A connected sensor patch developed by Northwestern University engineers and the Shirley Ryan AbilityLab, a research hospital in Chicago, could allow clinicians to better monitor stroke patients as they recover at home.
The sensor is comprised of stretchable electronic technology that is both comfortable for patients to wear and accurate enough for use during rehabilitation, according to researchers. By adhering the sensor to the skin on a patient’s neck, it can measure the swallowing and speech pattern metrics used by clinicians to diagnose and treat aphasia, a communication disorder associated with stroke.
“Stretchable electronics allow us to see what is going on inside patients’ bodies at a level traditional wearables simply cannot achieve,” John A. Rogers, a professor at Northwestern’s engineering and medicine schools whose lab developed the material, said in a statement. “The key is to make them as integrated as possible with the human body.”
The material — which Rogers demonstrated and discussed this weekend at the American Association for the Advancement of Science’s annual meeting in Austin, Texas — offers an advantage over the microphones often used to measure stroke patients’ speech, since these can’t distinguish between the patient’s voice and other noise. Rogers said that his technology can directly measure the vibrations of a patient’s vocal cords, and do so comfortably.
“[The sensors] only work when worn directly on the throat, which is a very sensitive area of the skin,” he said. “We developed novel materials for this sensor that bend and stretch with the body, minimizing discomfort to patients.”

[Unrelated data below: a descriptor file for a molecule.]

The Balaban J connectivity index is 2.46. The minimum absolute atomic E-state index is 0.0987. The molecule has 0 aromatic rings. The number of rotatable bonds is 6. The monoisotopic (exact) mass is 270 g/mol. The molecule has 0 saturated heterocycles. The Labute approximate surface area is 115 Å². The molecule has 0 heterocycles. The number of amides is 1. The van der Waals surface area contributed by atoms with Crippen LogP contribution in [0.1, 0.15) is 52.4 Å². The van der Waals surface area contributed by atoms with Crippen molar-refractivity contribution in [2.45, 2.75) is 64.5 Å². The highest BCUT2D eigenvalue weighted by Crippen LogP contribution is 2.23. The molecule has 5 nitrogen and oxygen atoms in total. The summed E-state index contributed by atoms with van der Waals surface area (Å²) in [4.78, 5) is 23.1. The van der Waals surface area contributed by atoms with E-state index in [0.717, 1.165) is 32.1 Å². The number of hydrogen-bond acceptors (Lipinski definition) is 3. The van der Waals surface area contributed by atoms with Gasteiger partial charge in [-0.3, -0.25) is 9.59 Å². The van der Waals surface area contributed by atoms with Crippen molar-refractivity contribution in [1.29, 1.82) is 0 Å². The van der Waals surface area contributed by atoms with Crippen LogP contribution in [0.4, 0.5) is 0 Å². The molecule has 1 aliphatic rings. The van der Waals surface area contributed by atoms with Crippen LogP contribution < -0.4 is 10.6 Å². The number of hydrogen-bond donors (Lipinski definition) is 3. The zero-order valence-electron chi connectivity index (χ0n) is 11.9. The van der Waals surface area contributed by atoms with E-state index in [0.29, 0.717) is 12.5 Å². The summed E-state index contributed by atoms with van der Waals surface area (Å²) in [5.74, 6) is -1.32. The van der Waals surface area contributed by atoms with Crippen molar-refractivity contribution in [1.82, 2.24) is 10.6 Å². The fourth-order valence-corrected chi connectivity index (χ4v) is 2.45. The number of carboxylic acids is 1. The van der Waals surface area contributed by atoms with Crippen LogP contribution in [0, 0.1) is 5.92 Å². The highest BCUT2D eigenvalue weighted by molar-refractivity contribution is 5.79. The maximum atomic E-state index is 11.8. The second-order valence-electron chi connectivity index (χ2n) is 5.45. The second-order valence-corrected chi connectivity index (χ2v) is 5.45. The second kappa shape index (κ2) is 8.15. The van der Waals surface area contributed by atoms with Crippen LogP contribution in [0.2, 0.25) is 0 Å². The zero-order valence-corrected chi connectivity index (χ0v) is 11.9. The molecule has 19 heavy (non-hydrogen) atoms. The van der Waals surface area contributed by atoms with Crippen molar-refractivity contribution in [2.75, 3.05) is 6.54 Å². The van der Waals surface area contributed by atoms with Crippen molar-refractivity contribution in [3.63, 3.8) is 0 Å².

Rogers’ throat sensors are employed at Shirley Ryan AbilityLab alongside others using similar technology to measure heart function, arm movement, step count, and other metrics key to stroke recovery, according to the university. These additional sensors are placed on the arms, legs, and chest, and transmit their readings wirelessly to avoid the discomfort that often accompanies traditional wired sensors.
“One of the biggest problems we face with stroke patients is that their gains tend to drop off when they leave the hospital,” Arun Jayaraman, research scientist at the Shirley Ryan AbilityLab, said in a statement. “With the home monitoring enabled by these sensors, we can intervene at the right time, which could lead to better, faster recoveries for patients.”
Further enabling home monitoring is a clinician dashboard developed for the sensors. Here, practitioners can view a continuous reading of their patient’s collected data on their computer, smartphone, or tablet, and also may receive specific alerts when a patient’s recovery is falling short.
“Talking with friends and family at home is a completely different dimension from what we do in therapy,” Leora Cherney, a research scientist at the Shirley Ryan AbilityLab who focuses on aphasia treatment, said in a statement. “Having a detailed understanding of patients’ communication habits outside of the clinic helps us develop better strategies with our patients to improve their speaking skills and speed up their recovery process.”
According to Northwestern, Rogers’ lab is also collaborating with the research hospital to measure the sensors’ impact on other diseases such as Parkinson’s.